Plato

ancient Greek philosopher

Plato was one of the most important classical Greek philosophers. He lived from 427 BC to 348 BC. A wealthy man, he owned at least 50 slaves and created the first university school, called "The Academy".[1] Plato was a student of Socrates (who did not write) and the teacher of Aristotle, who founded another university, known as the Lyceum. Plato wrote about many ideas in philosophy that are still talked about today. He wrote about ideas of deductive reasoning. One modern philosopher, Alfred North Whitehead, said that all philosophy since Plato has just been comments on his works.

Bust of Plato

LifeEdit

Plato wrote his books in the form of dialogues with two people or more talking about ideas, and sometimes disagreeing about them. The Laws is Plato's longest dialogue and probably his last.[2]

Socrates is usually the main person in Plato's dialogues. Usually, Socrates talks with people about their ideas, and tries to see if they believe anything that is illogical. Other people in the stories often become angry with Socrates because of this. People who study Plato argue about whether Socrates really said the same things that Plato makes him say, or whether Plato just used Socrates as a character, to make the ideas he was talking about seem more important.

Plato opposed the rhetorics of sophism and insisted on true justice and equality in his work Gorgias, and on immortality of soul in Phaedo.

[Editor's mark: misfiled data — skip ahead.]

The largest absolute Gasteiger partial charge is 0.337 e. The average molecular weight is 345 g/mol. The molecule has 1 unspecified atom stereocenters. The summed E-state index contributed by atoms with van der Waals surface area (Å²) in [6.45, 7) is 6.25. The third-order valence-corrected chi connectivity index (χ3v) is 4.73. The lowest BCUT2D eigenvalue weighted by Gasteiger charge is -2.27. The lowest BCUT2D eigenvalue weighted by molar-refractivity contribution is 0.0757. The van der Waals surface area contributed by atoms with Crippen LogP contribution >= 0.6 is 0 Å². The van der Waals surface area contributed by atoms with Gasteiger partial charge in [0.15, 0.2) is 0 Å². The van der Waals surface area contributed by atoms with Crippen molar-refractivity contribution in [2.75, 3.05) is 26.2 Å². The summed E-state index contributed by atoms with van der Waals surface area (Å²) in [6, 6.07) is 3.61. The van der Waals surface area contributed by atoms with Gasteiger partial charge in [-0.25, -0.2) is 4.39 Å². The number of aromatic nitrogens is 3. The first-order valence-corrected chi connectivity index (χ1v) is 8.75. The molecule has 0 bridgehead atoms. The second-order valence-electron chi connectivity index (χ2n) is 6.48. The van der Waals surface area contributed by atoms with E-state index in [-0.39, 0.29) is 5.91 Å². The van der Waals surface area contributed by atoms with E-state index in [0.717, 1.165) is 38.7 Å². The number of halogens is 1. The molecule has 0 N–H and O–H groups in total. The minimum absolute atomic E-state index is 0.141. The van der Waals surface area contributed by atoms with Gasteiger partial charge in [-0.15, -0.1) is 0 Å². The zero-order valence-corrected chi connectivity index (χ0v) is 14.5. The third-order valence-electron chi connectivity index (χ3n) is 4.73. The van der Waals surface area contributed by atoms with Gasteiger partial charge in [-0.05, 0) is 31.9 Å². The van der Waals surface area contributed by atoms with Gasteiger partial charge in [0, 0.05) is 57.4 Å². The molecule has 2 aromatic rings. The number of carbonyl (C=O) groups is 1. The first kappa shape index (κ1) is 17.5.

One of Plato's most famous works is The Republic (in Greek, Politeia, or 'city'). In that work, he describes Socrates's vision of an "ideal" state. The method of questioning in this dialogue, called the Socratic method, is as important as the content. The Republic contains ideas of Socrates: "Socrates said it, Plato wrote it."

PhilosophyEdit

Plato is famous for developing the idea of the theory of forms. The concept of the world of forms states that actual things of a common nature are imperfect representations of a perfect conceptual thing. For example, there are brown dogs, grey dogs, old dogs, skinny dogs etc. that are all imperfect variants of the perfect form of “dogness”. This led him to believe in “a world of forms” and that our world is a shadow of the world of forms. He thought that all perfect forms of things came from pure perfection itself, which can be seen as God. He thought the human ability to know of nonspecific conceptions of things was proof humans had immortal souls that had been in the world of forms.

Works by PlatoEdit

There are many dialogues that were supposed to be written by Plato. This list includes those he probably did write.

ReferencesEdit

  1. Painter, Nell Irvin (2011-04-18). The History of White People. W. W. Norton & Company. ISBN 978-0-393-07949-4.
  2. Bobonich, Christopher (2010). Plato's Laws: A Critical Guide. Cambridge University Press. p. 1. ISBN 978-0-521-88463-1.

Sources:

  • Lavine, T.Z. (August 1989). From Socrates to Sartre: the Philosophic Quest. Bantam Books. ISBN 0-553-25161-9.

Related pagesEdit